This article will deal primarily with the effects of gravel on the tires of your car. But the article must first start by explaining how to drive over gravel roads. If you do not drive properly through these roads, not only the tires, but other parts of the vehicle might get damaged too. Then, it will discuss the effects of gravel road on the tires. And last of all, what kind of tires are the best for driving on gravel roads will bring this article to its conclusion.
Most roads and streets are paved usually with asphalt concrete – a mixture of asphalt cement, sand, and rocks. It gives that smooth, flat surface that is perfect for driving any type of vehicle with any type of tire set. On such surfaces, the tires of the wheels take a long time to wear down. But that’s not the case when driving on rough surfaces especially on gravel roads.
Why Are There Gravel Roads?
Why is there loose gravel on the roads? Actually the gravel has come loose from the mixture in the cement. Not all the gravel particles are seal well with the cement. Cement and gravel are mixed, and spread out on rough roadways or streets to provide a better skid-preventing surface area for safety.
However, because heavy vehicles go through these roads over for a long period, they tend to dislodge some of the gravel, and if not sweep or cleaned, gravels accumulate into a substantial amount on the roads.
All gravel roads are not the same; some have more gravel on them and you have to deal with carefully on such roads. It depends on how much the roads are used and if large vehicles regularly ply those roads.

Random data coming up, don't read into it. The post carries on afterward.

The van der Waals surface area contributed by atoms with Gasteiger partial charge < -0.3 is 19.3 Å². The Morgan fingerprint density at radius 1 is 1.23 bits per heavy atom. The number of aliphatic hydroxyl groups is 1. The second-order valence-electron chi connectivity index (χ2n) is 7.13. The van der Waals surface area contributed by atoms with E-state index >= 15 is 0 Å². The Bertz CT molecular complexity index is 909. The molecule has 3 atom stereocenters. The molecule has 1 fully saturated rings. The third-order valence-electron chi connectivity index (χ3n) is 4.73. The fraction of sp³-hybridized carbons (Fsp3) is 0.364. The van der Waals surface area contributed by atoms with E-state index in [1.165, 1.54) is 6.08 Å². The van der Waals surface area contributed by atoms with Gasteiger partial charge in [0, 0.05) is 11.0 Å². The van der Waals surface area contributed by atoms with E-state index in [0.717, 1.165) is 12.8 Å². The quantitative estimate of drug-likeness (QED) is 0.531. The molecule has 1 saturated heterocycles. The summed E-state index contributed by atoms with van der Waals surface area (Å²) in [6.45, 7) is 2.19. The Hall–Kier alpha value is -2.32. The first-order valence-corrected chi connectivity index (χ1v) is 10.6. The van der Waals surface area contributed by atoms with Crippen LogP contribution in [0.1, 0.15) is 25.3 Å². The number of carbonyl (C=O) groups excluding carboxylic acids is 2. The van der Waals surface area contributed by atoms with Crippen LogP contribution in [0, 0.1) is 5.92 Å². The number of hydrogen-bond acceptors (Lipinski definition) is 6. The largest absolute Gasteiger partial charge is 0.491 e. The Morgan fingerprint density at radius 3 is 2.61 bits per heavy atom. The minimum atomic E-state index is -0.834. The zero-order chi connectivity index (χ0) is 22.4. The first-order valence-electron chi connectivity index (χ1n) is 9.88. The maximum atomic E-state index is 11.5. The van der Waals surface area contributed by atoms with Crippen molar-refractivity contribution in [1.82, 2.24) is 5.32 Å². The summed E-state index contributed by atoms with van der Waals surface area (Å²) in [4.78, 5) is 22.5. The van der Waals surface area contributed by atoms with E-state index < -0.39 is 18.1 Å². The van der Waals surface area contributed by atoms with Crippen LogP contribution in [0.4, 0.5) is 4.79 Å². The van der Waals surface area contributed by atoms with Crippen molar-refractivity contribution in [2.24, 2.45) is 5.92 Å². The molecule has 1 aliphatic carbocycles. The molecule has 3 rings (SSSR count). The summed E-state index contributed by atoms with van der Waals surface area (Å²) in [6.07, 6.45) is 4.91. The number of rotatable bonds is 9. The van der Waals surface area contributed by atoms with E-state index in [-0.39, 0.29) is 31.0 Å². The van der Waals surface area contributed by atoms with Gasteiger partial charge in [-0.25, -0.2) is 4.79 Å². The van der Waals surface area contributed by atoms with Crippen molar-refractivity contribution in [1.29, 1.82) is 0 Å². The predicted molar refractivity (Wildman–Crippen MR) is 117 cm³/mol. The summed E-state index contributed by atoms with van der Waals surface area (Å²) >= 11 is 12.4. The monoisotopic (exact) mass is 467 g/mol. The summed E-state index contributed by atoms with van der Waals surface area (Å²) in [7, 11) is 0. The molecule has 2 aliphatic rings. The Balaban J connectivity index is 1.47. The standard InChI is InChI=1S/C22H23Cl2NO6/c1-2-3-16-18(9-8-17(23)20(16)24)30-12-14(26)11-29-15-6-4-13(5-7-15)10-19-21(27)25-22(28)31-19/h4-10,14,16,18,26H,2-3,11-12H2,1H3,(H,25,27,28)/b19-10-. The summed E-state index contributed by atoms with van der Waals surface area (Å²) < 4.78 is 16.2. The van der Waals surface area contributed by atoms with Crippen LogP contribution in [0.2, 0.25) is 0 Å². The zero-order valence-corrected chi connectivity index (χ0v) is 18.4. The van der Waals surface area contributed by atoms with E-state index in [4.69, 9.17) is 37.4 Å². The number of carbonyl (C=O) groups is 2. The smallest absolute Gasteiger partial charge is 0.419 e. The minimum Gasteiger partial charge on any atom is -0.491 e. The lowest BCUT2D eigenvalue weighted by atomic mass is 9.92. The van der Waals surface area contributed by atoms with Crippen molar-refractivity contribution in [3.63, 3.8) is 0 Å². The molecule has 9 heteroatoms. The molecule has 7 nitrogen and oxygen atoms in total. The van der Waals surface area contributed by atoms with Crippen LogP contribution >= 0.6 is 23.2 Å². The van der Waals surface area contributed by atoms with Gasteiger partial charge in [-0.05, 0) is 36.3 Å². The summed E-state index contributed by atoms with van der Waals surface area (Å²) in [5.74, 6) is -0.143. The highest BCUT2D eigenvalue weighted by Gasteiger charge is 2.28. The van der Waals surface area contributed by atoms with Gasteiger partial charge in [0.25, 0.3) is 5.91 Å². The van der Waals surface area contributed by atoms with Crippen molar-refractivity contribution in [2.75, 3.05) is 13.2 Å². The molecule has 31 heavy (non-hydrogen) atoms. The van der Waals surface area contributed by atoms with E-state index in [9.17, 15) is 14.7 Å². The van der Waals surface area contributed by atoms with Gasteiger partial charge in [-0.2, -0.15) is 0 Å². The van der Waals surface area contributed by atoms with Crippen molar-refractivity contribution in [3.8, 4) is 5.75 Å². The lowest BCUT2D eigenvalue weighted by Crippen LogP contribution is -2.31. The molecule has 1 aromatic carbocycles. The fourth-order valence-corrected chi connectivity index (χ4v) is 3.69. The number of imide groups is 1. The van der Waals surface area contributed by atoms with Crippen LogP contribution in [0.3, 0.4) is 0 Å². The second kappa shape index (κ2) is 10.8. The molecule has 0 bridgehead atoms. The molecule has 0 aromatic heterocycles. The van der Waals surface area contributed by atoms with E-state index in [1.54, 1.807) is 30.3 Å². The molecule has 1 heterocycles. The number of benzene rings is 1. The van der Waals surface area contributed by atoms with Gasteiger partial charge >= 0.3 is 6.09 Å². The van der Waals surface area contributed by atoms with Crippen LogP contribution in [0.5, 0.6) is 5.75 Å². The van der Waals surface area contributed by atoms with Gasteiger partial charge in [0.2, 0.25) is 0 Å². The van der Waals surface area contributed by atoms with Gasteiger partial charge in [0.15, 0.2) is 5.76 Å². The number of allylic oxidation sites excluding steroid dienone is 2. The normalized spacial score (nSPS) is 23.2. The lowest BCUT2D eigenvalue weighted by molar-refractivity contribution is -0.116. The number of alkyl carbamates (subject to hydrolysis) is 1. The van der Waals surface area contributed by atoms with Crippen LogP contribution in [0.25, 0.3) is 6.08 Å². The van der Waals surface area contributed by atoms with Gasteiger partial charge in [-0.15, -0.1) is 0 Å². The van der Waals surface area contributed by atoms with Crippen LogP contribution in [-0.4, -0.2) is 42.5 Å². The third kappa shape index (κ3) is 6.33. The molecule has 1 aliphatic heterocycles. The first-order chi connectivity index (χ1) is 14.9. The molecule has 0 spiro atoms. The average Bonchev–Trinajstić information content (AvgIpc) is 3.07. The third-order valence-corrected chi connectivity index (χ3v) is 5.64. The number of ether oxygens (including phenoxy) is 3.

Now you know why there is gravel on the roads, let’s deal with driving through these roads and what happens to the car wheels on a gravel road.
Driving On Gravel Roads
You must slow down. You must focus hard on driving and controlling the car. The car wheels on a gravel road have little friction to steer or stop normally. The tires are moving on pointed, sharp or curved small surfaces not a flat surface like a normal road. Keep an eye out for large gravel or stones on the road. If you were driving on a clean paved road and then come on a road full of gravel, you will experience difficulties controlling the car, especially if you intend to change directions while driving. When changing directions like moving more to the right or left, the car tends to swerve. And this happens more so, if you are driving fast. The car will over swerve, if you have to avoid other cars, animals or suddenly individuals that might come in your way. Do accelerate slowly and see if you can handle the car. Do slow down gently. Any sudden stoppage will not be like you are used to; the car is going to skid a lot more forwards. You will not be able to stop the car fast. All these guidelines are checked after studying gravel road records of accidents. People did not know about these tips.
Slow down when approaching intersections, hills, four-ways, curves and turns. Keep a good distance from cars that are around you, at least 7 seconds away distance. They could lose control, not just you. According to the law you should not exceed 55 miles per hour on gravel roads.